Grocery-delivery startup Instacart named a new chief executive from Facebook Inc. on Thursday, moving its founder to the position of executive chairman ahead of an anticipated initial public offering.

The new CEO, Fidji Simo, had worked at Facebook

for a decade, most recently as head of the core Facebook app. She became the first female board member at Instacart in January, and current CEO and founder of the company Apoorva Mehta said he has “been blown away by her capabilities as a leader.” She becomes Instacart’s CEO effective August 2. 

The news comes ahead of the San Francisco-based company’s expected debut on the public stock markets this year, and on the heels of Instacart’s success during the coronavirus pandemic, which gave a boost to grocery delivery. Instacart, a gig company that relies on delivery workers summoned by app, says it now delivers from almost 55,000 stores in more than 5,500 cities in North America.

See also: The pandemic has more than doubled food-delivery apps’ business. Now what?

Instacart said in March that a new $265 million funding round led by Andreessen Horowitz, Sequoia Capital and others increased its valuation to $39 billion, the third most valuable VC-backed startup behind only Stripe and SpaceX, according to PitchBook. While one report last year said Instacart had picked Goldman Sachs to lead its IPO, another report in March said the company was considering a direct listing instead.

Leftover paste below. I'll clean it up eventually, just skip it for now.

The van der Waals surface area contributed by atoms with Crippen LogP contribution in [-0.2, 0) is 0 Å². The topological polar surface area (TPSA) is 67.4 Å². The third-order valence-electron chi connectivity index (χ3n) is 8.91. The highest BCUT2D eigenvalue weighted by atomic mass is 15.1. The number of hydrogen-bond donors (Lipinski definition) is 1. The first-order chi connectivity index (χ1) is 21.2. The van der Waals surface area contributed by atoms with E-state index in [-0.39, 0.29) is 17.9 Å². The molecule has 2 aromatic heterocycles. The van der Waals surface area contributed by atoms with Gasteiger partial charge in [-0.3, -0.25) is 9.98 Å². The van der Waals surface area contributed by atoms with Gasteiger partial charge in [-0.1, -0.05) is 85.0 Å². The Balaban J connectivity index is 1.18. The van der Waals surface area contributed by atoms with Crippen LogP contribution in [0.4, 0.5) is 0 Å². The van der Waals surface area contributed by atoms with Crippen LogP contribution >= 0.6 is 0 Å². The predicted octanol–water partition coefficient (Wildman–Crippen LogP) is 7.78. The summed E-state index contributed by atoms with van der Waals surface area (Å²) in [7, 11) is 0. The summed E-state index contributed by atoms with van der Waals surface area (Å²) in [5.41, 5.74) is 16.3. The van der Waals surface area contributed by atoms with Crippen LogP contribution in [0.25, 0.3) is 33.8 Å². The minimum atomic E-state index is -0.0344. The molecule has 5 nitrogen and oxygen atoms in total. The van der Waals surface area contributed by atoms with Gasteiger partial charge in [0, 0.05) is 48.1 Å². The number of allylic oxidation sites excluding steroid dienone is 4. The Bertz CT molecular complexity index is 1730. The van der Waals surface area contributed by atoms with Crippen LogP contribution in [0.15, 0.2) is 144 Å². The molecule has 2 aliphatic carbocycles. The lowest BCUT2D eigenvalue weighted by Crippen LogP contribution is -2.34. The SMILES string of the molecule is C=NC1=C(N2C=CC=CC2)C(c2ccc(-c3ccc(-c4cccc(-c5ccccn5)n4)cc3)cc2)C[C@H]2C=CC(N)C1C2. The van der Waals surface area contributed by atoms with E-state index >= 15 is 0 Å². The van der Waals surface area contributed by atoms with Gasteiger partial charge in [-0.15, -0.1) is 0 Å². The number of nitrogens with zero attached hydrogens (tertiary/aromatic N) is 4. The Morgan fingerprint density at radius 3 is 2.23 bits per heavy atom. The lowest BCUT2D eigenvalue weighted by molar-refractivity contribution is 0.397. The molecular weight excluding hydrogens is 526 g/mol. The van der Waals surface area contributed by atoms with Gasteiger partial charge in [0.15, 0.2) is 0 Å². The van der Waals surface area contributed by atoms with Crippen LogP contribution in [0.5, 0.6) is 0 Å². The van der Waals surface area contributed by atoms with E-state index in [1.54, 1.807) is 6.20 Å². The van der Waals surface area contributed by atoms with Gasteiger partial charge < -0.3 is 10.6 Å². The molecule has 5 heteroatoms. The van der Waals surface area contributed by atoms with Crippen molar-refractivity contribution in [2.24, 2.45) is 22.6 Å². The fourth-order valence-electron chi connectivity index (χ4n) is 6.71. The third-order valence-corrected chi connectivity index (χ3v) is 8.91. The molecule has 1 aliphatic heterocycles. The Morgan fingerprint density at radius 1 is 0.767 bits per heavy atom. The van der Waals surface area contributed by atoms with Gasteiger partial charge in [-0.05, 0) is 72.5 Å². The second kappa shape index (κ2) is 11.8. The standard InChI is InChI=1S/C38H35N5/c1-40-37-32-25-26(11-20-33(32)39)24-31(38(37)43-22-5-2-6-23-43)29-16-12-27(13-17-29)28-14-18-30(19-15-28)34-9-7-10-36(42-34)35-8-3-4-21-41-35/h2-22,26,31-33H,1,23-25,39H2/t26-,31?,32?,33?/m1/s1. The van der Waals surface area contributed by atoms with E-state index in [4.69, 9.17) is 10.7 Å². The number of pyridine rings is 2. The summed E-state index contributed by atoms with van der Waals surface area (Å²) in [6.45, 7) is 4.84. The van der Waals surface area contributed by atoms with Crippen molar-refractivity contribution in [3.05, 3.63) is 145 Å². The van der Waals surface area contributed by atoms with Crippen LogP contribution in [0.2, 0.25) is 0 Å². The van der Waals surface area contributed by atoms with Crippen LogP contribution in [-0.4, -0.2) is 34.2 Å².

One analyst found it curious that Mehta would relinquish the CEO role ahead of the company going public.

“Interesting and très unusual,” said Sucharita Kodali, a principal analyst at Forrester who covers e-commerce and more. “I don’t know why a founder-CEO would allow that so close to an IPO.”

Read: Why founder-friendly stock structures aren’t going anywhere

In an interview with CNBC, Simo would not comment on the timing of a possible Instacart IPO, saying she was more concerned with building up the company over the next decade.

“We want to continue scaling,” she said. “We have a massive opportunity ahead of us in this trillion-dollar market.”

In a letter to customers Thursday, Mehta said he “had never previously contemplated the idea of someone else running the company,” but that he changed his mind when he met Simo.

“Fidji will simply be a better CEO than me for Instacart’s coming years,” he wrote, though he added that as chairman he would continue to be “very engaged day-to-day and to partner with Fidji to shape our long-term vision.”

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